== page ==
The writing flows, the futuristic has me guessing (I love it when a story surprises me), and I've finished judging the contest entries I agreed to judge way back when I thought I'd have time. It's too wet and rainy out to do yard work, so I'm pretty much keeping the hands on the keyboard. Last weekend's Nationwide race in Mexico City didn't hold my attention, so I saved four hours there! Yep, keeping the fanny in the desk chair is paying off.

Since it's a week and a half until the Richmond races, this is good. Once next Monday hits, I'm going into tailgating overdrive. Gotta get the race gear loaded, menus planned, and the flags ready to fly from the flagpole on the truck. After seven straight weekends of rain, I'm praying we're done with this batch of wet, and we'll finally have a lovely Friday and Saturday for racin'. The racing gods owe me a good one after the rain and cold in Martinsville.

It's all good from here on out. . . the cold weather is history, the trees have leaves, and I'm ready for summer and summer's races at my local short track.

Monday, April 14, 2008

Life Intervenes

Sigh. The writing has taken a step back because I've been inundated with . . . life. Too many volunteer activities turning into full-time jobs. I need to step back and let the distractions fall into the shadows while I turn the light up on the writing. Revisions, new stuff, queries, the business part of writing, take a lot of energy and time. I must learn to say NO to the other stuff, although I believe strongly in giving back to nonprofit organizations that need help.

Then there's the four hours I wasted this morning. The state bar association won't like me saying this, but I just killed brain cells in a continuing legal education seminar on ethics. Yeah, ethics. If I don't have ethics by now, I think it's a lost cause. Five hundred men in bow ties and dark suits give off vibes that aren't pleasant, particularly when they're stressing over such life-altering topics as metadata in attachments and accepting credit card payments for trust accounts. Yes, moving, stirring, soul-searching topics.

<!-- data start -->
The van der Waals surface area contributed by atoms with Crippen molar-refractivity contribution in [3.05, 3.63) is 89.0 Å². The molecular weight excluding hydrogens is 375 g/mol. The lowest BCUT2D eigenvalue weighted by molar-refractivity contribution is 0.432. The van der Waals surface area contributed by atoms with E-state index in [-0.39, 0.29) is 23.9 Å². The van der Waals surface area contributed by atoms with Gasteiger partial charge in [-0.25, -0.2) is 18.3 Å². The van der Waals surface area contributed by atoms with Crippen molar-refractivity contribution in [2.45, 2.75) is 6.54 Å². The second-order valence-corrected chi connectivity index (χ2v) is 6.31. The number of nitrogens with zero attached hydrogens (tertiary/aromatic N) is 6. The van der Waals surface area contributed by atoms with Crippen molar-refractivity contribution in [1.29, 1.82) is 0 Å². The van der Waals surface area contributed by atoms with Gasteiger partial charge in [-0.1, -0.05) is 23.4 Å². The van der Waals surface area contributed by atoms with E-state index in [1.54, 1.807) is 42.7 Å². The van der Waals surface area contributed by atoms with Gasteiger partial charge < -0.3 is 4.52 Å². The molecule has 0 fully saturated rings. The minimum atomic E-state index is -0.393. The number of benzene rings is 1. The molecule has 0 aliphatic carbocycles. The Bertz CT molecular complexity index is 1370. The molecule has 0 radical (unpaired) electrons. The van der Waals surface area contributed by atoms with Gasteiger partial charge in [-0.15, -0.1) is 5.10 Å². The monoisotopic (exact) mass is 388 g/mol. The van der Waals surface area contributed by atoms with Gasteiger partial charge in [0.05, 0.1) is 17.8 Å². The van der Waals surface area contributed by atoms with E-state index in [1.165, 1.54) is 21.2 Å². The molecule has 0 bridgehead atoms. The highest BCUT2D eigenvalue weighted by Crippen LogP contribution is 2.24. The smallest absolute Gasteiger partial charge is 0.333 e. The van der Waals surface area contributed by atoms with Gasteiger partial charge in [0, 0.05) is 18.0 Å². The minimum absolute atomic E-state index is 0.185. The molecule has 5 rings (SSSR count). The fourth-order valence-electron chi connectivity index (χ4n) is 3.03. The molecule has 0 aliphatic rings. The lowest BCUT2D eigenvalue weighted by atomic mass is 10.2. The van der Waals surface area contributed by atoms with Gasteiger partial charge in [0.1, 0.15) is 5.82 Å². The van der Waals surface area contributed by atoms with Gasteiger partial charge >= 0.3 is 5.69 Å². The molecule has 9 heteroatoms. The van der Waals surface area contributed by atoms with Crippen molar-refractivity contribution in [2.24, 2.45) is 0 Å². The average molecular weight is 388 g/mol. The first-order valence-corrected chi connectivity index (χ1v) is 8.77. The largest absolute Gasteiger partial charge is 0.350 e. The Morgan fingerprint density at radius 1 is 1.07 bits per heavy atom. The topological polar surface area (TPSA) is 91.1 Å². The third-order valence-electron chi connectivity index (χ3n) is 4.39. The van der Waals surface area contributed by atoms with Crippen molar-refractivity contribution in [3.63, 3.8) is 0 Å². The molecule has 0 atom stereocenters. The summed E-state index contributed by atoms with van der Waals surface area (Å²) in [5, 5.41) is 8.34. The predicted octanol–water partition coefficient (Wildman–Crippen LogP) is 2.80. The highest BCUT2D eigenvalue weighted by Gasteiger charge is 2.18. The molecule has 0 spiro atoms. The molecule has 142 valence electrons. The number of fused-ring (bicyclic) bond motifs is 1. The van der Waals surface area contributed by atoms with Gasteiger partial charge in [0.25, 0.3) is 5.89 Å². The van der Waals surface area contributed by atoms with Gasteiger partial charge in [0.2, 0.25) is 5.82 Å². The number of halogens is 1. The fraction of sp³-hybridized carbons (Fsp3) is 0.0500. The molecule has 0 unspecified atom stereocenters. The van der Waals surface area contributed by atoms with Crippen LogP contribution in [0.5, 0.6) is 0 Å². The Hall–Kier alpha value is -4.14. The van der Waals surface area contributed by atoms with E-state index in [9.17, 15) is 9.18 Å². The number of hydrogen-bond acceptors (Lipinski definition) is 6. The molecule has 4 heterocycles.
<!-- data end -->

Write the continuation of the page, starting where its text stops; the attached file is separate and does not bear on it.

Tomorrow, I'm ignoring email, forgetting today, working on my book, and getting into a better place, LOL.

Saturday, April 05, 2008

Spring, Texas Wrecks, and Blessings

I'll bet Michael McDowell is counting his blessings,big time, after barrel-rolling eight times after hitting the wall during qualifying yesterday. If anyone has any complaints about the new car, I suggest you keep them to yourself. The SAFER barrier and the new car saved the rookie driver's life, hands down. Enough said. He'll be racing Sunday, in another car of course, and I'll bet he'll remember every second of that race because he almost wasn't in it.

The rains have continued their weekend appearance, the tulips are up, my lilies of the valley are spreading like wildfire, and the azaleas are just gorgeous. Happy days are here! I'm still working like crazy to cut some hundred-odd pages from DEAD CALM, but it's downhill from here. As Michael McDowell is probably saying, "Life is good."

Wednesday, April 02, 2008

Cold, Rain, Wind, and the Race Fan

Boy howdy, was Martinsville a true test of fortitude for race fans. Sleet awoke us early on race day, and while it gave way to rain, the weather didn't offer us much of a break. Forty-one degrees and a steady drizzle, combined with a stiff wind, scattered a ton of fans before a hundred laps were completed. If the race hadn't been so good, we would have left as well. Took two days for me to feel my feet again. Fan Fest with Tony Stewart was a hoot - he's funny and self-deprecating, and totally himself. Even better, the tent where the fest was held provided some protection from the wind. I seriously considered staying in it and watching the race on our Fan View, but what kind of die hard fan would that make me? So we toughed it out in the stands and were rewarded with one heck of a race.

Now it's time to crack down and get serious about cutting 120 pages from the Golden Oars mystery. Forty pages down, eighty to go, but I'm seeing holes that need plugging. Sigh. That means adding chapters. Keeping it under 450 pages is going to be a trick, LOL. That's the trouble with writing "long," it never feels right to cut. A main subplot has to go, and while I'm not happy about it, it's already in the "delete" pile. By the way, has anyone ever heard of a rose named Fred? It's a favorite joke in this book, but it had to go away to make room for a red herring. Someday, it'll show up again, and I hope everyone else laughs as much as I did over it. Can't claim credit - my co-author, Kat Jorgensen, came up with the hilarious set-up and Fred the rose. Gives you an idea of how zany this book is. . . .

Looking forward to the Richmond race in May. Here's hoping it's warmer than Martinsville.